Why Good Personal Finance Management Matters
Even if you don’t have any major money goals right now, it’s essential to practice good personal finance management so you can prepare yourself for the future. After all, you never know when an emergency could hit you or your circumstances will change—why wouldn’t you want to set yourself up for success? If you’re starting to realize the error of your ways, you’re in the right place to get clued up.
There are some things we blatantly can’t live without, like food, water, and oxygen. And then there are the things that (at first glance) it seems like we don’t really need. For most people, personal finance management falls under the second category—but does that mean you can afford to ignore it? Hardly. If you don’t look after your money, you’ll be at the mercy of whatever the world throws at you and your finances.
A little disposable cash goes a long way, but it can be daunting to set up a system for the first time if it’s something you’ve neglected up to now. But not to worry—from credit cards bills to investment plans, we’ll cover it all (and then some).
Introduction to personal finance management
Babies don’t leave the womb with an understanding of how credit scores work or methods of making tax-free investments, so in an ideal world, parents and schools would teach us everything we need to know. Unfortunately, more often than not, they let us down, meaning young adults go into the world making every financial mistake in the book.
But it’s never too late to get back on track with your finances.
What is personal finance management?
Personal finance management covers just about everything related to the finances of an individual or household. That includes:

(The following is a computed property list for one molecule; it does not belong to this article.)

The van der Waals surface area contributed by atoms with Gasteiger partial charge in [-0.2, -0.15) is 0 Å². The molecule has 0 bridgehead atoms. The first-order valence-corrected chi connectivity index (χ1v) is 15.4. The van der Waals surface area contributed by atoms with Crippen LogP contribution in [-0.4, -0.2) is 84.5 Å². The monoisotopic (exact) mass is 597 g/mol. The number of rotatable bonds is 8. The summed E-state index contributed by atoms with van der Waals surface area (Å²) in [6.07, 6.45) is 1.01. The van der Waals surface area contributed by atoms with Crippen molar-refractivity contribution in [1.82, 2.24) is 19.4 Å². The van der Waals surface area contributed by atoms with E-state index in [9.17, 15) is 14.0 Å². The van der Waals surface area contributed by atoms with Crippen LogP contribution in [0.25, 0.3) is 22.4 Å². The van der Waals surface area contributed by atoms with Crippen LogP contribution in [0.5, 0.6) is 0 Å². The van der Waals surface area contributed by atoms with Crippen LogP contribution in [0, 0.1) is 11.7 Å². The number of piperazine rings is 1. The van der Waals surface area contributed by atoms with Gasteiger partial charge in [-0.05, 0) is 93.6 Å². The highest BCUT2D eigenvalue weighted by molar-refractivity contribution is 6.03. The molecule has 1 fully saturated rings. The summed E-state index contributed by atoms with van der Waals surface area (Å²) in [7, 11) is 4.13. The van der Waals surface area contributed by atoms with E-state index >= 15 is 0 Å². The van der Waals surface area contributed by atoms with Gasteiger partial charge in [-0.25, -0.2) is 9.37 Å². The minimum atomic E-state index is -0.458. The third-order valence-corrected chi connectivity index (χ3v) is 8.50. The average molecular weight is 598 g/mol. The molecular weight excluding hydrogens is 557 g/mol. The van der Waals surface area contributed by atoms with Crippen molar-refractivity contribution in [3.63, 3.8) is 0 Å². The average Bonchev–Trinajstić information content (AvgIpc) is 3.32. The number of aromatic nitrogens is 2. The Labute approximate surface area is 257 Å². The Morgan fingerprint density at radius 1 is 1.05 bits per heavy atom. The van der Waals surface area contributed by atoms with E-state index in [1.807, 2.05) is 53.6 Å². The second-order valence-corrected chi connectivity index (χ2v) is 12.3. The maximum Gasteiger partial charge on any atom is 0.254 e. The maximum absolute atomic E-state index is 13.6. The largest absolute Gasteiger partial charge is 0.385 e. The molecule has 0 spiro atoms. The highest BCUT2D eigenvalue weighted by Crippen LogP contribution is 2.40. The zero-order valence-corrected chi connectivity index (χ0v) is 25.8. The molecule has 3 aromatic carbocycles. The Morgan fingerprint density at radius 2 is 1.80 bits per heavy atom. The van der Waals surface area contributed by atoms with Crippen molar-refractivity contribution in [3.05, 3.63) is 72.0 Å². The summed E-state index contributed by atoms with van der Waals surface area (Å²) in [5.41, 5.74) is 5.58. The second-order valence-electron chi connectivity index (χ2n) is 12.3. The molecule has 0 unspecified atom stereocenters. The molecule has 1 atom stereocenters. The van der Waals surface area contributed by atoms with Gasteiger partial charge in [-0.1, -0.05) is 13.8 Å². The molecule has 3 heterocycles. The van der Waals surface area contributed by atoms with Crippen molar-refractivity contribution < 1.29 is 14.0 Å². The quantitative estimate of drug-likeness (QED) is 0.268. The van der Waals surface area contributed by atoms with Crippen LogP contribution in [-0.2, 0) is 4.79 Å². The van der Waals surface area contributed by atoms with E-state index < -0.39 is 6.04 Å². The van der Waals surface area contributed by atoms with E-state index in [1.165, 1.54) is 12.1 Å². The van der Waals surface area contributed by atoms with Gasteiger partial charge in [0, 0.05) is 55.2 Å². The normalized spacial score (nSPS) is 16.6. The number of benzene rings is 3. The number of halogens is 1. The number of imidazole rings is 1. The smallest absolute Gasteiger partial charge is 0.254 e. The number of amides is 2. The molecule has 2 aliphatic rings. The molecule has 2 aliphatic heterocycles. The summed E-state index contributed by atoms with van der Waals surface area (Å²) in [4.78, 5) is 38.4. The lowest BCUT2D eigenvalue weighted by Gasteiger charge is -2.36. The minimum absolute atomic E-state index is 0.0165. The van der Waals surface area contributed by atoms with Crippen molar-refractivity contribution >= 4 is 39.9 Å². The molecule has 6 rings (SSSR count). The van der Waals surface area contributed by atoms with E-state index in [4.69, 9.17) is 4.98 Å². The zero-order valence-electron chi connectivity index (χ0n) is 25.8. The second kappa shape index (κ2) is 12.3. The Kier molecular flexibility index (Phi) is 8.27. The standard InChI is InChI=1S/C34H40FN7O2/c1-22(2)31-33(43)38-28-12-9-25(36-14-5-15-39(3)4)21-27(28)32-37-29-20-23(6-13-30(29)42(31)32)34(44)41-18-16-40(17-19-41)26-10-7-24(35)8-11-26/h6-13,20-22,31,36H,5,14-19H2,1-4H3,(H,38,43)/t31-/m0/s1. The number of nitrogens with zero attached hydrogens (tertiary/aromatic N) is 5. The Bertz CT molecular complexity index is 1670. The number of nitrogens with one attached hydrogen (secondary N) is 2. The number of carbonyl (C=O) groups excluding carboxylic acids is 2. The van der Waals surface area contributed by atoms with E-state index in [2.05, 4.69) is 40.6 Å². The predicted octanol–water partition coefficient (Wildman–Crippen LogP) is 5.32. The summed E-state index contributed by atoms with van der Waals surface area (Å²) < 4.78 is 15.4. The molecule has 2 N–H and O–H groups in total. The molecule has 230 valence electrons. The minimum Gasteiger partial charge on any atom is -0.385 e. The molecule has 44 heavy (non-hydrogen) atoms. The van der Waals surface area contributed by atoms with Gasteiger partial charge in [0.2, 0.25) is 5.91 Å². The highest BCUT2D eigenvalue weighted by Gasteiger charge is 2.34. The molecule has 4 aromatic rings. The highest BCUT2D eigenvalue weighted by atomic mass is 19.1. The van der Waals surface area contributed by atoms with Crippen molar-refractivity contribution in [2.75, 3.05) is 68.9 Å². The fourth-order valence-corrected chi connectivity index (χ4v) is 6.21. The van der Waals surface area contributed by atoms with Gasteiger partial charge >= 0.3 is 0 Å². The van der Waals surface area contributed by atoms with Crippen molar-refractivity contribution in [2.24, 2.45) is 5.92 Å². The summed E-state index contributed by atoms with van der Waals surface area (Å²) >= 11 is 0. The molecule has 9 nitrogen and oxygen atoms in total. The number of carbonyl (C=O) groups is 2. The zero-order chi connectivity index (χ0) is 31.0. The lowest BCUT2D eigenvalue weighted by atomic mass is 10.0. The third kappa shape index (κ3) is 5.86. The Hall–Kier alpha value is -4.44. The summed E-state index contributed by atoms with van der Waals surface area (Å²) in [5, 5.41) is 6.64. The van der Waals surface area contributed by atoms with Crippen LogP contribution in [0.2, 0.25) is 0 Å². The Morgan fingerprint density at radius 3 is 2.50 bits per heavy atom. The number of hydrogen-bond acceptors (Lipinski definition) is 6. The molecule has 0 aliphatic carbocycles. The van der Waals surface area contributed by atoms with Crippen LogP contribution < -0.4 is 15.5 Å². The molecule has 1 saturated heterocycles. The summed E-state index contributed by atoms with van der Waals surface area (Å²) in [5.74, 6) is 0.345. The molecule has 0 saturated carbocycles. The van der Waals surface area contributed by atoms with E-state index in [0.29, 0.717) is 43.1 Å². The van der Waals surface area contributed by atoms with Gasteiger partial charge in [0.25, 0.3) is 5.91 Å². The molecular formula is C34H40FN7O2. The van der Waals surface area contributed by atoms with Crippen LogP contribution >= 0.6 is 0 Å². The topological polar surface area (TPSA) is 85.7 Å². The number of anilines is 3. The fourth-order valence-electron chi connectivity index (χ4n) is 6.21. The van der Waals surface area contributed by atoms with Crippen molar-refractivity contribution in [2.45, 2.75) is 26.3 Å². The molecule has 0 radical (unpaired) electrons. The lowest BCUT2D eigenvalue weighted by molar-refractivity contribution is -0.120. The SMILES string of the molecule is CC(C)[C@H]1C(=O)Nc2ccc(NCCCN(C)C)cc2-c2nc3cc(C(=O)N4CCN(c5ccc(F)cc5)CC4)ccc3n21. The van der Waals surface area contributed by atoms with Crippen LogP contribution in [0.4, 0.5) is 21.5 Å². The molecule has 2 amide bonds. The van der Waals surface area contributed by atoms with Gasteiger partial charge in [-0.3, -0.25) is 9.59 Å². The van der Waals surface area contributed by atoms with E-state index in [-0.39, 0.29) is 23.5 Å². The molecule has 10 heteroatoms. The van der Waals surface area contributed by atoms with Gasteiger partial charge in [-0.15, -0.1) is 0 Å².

- Retirement and pensions
- Investment accounts
- Insurance policies
- Loans and credit cards
- Saving and budgeting
You can’t just live in the moment when it comes to money. Our monetary resources aren’t unlimited and everyone has financial goals—whether that’s to get a mortgage, pay for your child to attend college, or simply to be able to retire. None of this is possible without paying some serious attention to your finances.
How to practice solid personal finance management
Now you know what personal finance management is, you’re halfway there to pulling it off yourself. There’s a lot to learn here, so we recommend finding a few personal finance blogs, YouTube channels, or books (we like “The Psychology of Money”) to ensure you’re informed.
But to help you get started, we’ll outline a few of the most important elements of personal finance management.
Track your spending
Saving money and budgeting tend to get all the attention when it comes to personal finance for beginners, and they’re definitely important. But something else should come first: a basic awareness of your spending habits.
There are now a lot of apps that connect to your cards and banks and will automatically track your spending for you, and you can also add your spending to a spreadsheet manually. Either way, make sure you’re diligent about recording everything (even if the truth is hard to bear). The mere act of writing down your true spending patterns will often help you to reduce your spending. Ignorance is bliss, and awareness leads to actions.
Only when you know exactly how much you’re spending—and what you’re spending on—can you begin to put together a strategy to help you save more.